Tuesday, 17 May 2011

...and that's the end of that chapter!

Evaluation time!

I feel that I have learnt so much throughout this unit – I have not only learnt how to construct three garments that I had never made before and the final piece in a style and method that I had not practised before, but I have also been taught the vitality of maintaining a high standard of work by avoiding handling the material too much and taking time and care when working. By trying to maintain a workroom attitude I have been given a glimpse into working in such a way in the industry, which has given me a more professional outlook and goal for my work when completing a project.

The two garments I struggled with least were the waistcoat and the chemise. With the waistcoat I only had one issue when I had sewn the back pieces to the front pieces – once I had bagged them out I had realised that the drawstring tabs were on the inside of the back piece rather than the front. This situation was easily resolved by unpicking these and transferring them on to the back of the waistcoat, as this was quicker than unpicking the entire waistcoat to flip the back pieces round. In future I will need to carefully consider how the waistcoat will turn out in this situation before anything is sewn permanently. The only small issue I had with the chemise was the material – it was so fine that any chalk lines were easily seen and any pins and stitch lines badly bruised the fabric. I countered this by using white chalk, using as few pins as possible and carefully sewing each piece together so as not to make any mistakes. This was a valuable lesson in assessing the material before working on it and taking the best steps towards creating a beautifully made piece of clothing.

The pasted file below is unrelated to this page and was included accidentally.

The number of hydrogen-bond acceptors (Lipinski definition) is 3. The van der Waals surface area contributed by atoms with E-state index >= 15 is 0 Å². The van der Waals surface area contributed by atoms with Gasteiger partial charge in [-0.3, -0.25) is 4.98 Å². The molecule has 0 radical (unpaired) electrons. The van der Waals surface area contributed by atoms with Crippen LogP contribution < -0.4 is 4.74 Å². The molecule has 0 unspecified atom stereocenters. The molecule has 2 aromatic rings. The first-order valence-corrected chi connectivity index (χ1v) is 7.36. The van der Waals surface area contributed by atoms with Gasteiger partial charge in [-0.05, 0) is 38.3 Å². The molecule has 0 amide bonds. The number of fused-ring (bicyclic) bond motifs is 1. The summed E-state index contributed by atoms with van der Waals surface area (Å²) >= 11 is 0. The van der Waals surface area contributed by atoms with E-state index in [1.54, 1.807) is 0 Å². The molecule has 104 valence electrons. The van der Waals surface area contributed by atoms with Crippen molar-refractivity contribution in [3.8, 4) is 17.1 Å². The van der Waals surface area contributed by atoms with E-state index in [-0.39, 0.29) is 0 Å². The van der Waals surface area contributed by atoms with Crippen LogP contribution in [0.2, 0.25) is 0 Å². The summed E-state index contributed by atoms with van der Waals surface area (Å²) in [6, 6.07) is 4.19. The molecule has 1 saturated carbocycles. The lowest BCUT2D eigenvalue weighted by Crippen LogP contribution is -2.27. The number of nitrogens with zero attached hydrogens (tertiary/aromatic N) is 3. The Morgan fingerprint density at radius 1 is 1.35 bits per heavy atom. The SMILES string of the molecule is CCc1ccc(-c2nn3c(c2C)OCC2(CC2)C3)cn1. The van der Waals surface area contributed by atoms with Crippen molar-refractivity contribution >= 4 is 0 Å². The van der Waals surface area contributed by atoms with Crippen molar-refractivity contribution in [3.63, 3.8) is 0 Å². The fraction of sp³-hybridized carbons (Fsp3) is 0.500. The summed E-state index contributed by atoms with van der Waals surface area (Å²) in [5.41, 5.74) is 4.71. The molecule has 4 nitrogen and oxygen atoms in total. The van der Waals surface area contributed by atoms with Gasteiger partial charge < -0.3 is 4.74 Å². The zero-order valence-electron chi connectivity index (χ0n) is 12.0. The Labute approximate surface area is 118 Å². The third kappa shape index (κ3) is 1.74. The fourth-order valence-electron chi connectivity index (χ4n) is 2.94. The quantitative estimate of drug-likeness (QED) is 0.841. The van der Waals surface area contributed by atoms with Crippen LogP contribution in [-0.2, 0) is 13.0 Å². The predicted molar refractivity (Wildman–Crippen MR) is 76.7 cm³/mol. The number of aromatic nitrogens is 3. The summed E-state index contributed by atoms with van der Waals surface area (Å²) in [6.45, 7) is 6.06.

I struggled more with the breeches and shirt. The breeches were the first piece of clothing I made for this project and I felt slightly overwhelmed as I had never made a pair before. I had made a few mistakes in the construction of the garment, such as the waistbands and kneebands being slightly uneven and the arrowheads on my front flap opening fraying. The majority of the time these issues just needed to be unpicked and re-sewn with more care, or otherwise completely removed and re-made. Thanks to the feedback from my tutor and help from my peers I was able to overcome any issues that arose and any queries that I had. With the shirt I felt more pressured to complete the garment in time due to only having a week to complete it. This was down to my poorer judgement of my time, which I should have resolved with my time plan and constantly referring to it. I believe that this is a vital point I need to keep in mind in the future. Due to this pressure I feel that I have not taken as much care with this piece as I should have. It did not help that nearing the completion of my collar I had issues with three different sewing machines that refused to work. Once again I will need to allow myself more time to complete a garment like this for the first time in order to ensure that I do not make any mistakes. It comes as some relief that I will be able to go back to these pieces after I have handed them in to improve their quality, which urged me on to completing the garments as opposed to simply leaving them partially finished.